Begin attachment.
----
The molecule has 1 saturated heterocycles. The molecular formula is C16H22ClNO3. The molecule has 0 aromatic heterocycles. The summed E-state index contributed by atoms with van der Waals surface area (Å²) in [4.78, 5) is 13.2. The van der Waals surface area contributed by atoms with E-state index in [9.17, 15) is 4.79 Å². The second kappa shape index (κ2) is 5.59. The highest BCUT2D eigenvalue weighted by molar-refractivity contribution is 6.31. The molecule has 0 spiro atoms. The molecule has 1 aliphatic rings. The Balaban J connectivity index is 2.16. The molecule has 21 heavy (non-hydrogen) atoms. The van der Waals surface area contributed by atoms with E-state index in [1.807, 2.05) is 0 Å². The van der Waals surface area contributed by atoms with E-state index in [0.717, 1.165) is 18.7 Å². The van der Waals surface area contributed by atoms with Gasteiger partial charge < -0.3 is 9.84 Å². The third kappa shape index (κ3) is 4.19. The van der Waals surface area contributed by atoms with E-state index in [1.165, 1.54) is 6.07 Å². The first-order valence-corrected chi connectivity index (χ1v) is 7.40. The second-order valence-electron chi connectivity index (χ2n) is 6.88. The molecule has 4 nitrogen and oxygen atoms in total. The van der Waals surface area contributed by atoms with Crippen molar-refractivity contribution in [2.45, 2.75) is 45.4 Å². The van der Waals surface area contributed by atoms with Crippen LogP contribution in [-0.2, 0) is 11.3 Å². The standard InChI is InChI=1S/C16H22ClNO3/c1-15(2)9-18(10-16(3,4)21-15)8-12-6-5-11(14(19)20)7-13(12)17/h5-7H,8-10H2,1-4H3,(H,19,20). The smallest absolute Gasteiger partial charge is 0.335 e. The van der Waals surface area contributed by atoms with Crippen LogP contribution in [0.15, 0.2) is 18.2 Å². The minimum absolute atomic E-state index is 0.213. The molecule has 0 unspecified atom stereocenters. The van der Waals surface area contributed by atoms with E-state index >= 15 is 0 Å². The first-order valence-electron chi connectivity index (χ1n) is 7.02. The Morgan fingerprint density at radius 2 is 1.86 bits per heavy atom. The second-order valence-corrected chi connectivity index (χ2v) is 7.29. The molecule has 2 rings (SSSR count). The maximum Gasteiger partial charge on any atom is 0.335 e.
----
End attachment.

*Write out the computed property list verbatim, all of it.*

The molecule has 1 saturated heterocycles. The molecular formula is C16H22ClNO3. The molecule has 0 aromatic heterocycles. The summed E-state index contributed by atoms with van der Waals surface area (Å²) in [4.78, 5) is 13.2. The van der Waals surface area contributed by atoms with E-state index in [9.17, 15) is 4.79 Å². The second kappa shape index (κ2) is 5.59. The highest BCUT2D eigenvalue weighted by molar-refractivity contribution is 6.31. The molecule has 0 spiro atoms. The molecule has 1 aliphatic rings. The Balaban J connectivity index is 2.16. The molecule has 21 heavy (non-hydrogen) atoms. The van der Waals surface area contributed by atoms with E-state index in [1.807, 2.05) is 0 Å². The van der Waals surface area contributed by atoms with E-state index in [0.717, 1.165) is 18.7 Å². The van der Waals surface area contributed by atoms with Gasteiger partial charge < -0.3 is 9.84 Å². The third kappa shape index (κ3) is 4.19. The van der Waals surface area contributed by atoms with E-state index in [1.165, 1.54) is 6.07 Å². The first-order valence-corrected chi connectivity index (χ1v) is 7.40. The second-order valence-electron chi connectivity index (χ2n) is 6.88. The molecule has 4 nitrogen and oxygen atoms in total. The van der Waals surface area contributed by atoms with Crippen molar-refractivity contribution in [2.45, 2.75) is 45.4 Å². The van der Waals surface area contributed by atoms with Crippen LogP contribution in [-0.2, 0) is 11.3 Å². The standard InChI is InChI=1S/C16H22ClNO3/c1-15(2)9-18(10-16(3,4)21-15)8-12-6-5-11(14(19)20)7-13(12)17/h5-7H,8-10H2,1-4H3,(H,19,20). The smallest absolute Gasteiger partial charge is 0.335 e. The van der Waals surface area contributed by atoms with Crippen LogP contribution in [0.15, 0.2) is 18.2 Å². The minimum absolute atomic E-state index is 0.213. The molecule has 0 unspecified atom stereocenters. The van der Waals surface area contributed by atoms with E-state index >= 15 is 0 Å². The first-order valence-electron chi connectivity index (χ1n) is 7.02. The Morgan fingerprint density at radius 2 is 1.86 bits per heavy atom. The second-order valence-corrected chi connectivity index (χ2v) is 7.29. The molecule has 2 rings (SSSR count). The maximum Gasteiger partial charge on any atom is 0.335 e.